Monroe Charter School Mandates Masks After Week Of Opt-Outs Brings COVID-19 Cases
A Union County charter school decided to enforce a mask mandate Monday after one week of classes with unmasked students brought 14 COVID-19 cases and led to more than 150 students and staff members being quarantined.
Union Academy is a K-12 charter school with a year-round calendar and almost 2,000 students. Classes began July 26. Head of School John Marshall says masks were technically mandatory, but parent requests for exemptions were approved without question.
"I knew there'd be a lot, but I didn't know we'd have nearly half of our families, nearly half of our students would file for an exemption," Marshall said Monday.
As of Monday, one week into the school year, the school has logged 14 cases of COVID-19 and quarantined more than 150 students and staff. Based on that — and on new state and federal guidance urging universal masking in schools — the school’s board voted Saturday to end the easy opt-out and require masks. Students must now have a doctor's note to get an exemption.
Under current state rules, universal masking can reduce the need for quarantines. People who are vaccinated or who have consistently worn masks, regardless of vaccination status, don't have to quarantine after COVID-19 exposure unless they develop symptoms.
"Nobody likes a mask," Marshall said. "We just decided it was more important — far more important — for kids to be in school than to accommodate the request of students and parents (not) to have to wear a yucky mask."
Smooth Transition Or Chaos?
Marshall says Monday's transition went well. "We have had no students refuse to wear masks, so we’ve not had to send anybody home or ask anybody to be picked up," he said.
Deb Helms, the mother of a Union Academy first-grader, takes issue with that description. She says her daughter developed nosebleeds while wearing a mask in kindergarten so spent most of last year in remote classes. She got an exemption for her daughter this year, and says the notice that those exemptions wouldn’t be honored went to parents around 4:30 p.m. Sunday.
"And that gave the parents no time to make any plans, to make any accommodations. And it has caused absolute, complete chaos today," Helms said Monday.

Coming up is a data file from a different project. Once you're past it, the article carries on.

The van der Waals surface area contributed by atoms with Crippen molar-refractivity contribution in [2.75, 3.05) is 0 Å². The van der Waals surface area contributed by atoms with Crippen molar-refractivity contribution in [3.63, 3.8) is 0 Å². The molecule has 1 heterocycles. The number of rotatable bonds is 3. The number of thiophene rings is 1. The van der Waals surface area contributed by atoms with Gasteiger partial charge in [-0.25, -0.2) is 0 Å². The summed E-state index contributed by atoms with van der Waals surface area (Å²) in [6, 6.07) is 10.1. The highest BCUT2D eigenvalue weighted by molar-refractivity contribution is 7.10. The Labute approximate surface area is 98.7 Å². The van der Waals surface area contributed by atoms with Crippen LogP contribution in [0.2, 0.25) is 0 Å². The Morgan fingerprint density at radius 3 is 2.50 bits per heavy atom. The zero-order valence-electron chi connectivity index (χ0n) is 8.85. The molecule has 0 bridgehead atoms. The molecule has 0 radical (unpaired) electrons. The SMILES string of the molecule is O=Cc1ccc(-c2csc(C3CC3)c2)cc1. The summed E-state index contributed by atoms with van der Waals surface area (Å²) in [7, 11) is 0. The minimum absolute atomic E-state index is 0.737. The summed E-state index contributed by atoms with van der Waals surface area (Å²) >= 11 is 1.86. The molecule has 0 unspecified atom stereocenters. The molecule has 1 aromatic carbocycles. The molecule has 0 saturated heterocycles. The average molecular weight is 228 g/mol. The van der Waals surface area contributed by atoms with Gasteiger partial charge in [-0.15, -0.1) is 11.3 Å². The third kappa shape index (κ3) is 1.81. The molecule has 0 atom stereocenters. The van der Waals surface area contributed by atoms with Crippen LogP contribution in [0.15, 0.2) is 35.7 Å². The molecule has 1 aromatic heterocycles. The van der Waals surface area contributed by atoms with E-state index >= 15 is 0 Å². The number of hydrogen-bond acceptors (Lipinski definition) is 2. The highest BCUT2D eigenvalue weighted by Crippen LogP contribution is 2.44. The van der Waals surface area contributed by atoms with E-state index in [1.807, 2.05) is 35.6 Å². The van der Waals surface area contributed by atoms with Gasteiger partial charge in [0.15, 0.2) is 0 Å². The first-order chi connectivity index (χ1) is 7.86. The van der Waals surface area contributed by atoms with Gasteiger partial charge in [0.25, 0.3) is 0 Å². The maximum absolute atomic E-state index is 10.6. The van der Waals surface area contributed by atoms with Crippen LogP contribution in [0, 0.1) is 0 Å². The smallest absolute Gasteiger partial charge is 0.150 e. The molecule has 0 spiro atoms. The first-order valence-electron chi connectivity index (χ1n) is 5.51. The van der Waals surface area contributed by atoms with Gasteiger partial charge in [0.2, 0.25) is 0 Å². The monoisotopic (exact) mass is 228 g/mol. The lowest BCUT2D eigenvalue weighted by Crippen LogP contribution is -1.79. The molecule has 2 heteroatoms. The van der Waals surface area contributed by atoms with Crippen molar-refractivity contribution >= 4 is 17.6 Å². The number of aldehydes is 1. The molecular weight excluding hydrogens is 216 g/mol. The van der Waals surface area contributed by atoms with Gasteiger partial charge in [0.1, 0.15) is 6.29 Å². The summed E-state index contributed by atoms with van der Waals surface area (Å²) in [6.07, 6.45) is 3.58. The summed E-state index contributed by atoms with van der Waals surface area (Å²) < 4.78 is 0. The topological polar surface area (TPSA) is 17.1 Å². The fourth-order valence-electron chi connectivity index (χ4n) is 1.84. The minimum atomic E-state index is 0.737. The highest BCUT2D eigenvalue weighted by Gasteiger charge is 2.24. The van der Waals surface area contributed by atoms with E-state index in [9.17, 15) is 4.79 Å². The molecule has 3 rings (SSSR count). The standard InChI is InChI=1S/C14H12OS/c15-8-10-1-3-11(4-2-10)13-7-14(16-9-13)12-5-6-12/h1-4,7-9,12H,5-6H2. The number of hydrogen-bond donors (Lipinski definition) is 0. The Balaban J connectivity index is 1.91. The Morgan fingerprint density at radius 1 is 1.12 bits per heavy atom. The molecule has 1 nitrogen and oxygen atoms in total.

She says she and dozens of other parents kept their children home Monday, and will continue doing so until they can get doctor’s appointments. Others hit obstacles when they arrived at school, Helms said.
"Some of those parents had to go pick their child up at school this morning. Some of the parents showed up to walk their children in and they were turned away," she said.
Helms said she’s not afraid of her daughter being exposed to COVID-19 and believes all families should continue to make their own decisions. And she noted that charter school funding depends on the number of parents who choose to send their children there.
"So if we can’t get everything worked out for her to continue her education at Union Academy, then we are going to have no choice but to remove her from Union Academy and sign her up in the public school system," Helms said.
Others Are Watching Numbers
But Union County and other districts that have said masks will be optional are also watching the community spread numbers to judge whether it will be safe to continue with those plans.
The Union County board is scheduled to get an update Tuesday night and the Cabarrus County school board is doing so Monday night.
So far about a dozen North Carolina school boards have voted to make masks mandatory, including Charlotte-Mecklenburg and Anson County schools. More than 25 have made them optional, including most of the others in the Charlotte region, according to a tally by the North Carolina School Boards Association.
Most students will return to North Carolina public schools the week of Aug. 23 because of the state's school calendar law. Charter schools have more flexibility.
Mooresville Graded Schools, a small district in Iredell County, started classes Monday with a mask-optional plan. Spokeswoman Tanae McLean says that could change later this week, when the state updates its COVID-19 alert ratings. So far most counties in the region are in the yellow zone, but a move to orange or red could trigger tighter restrictions.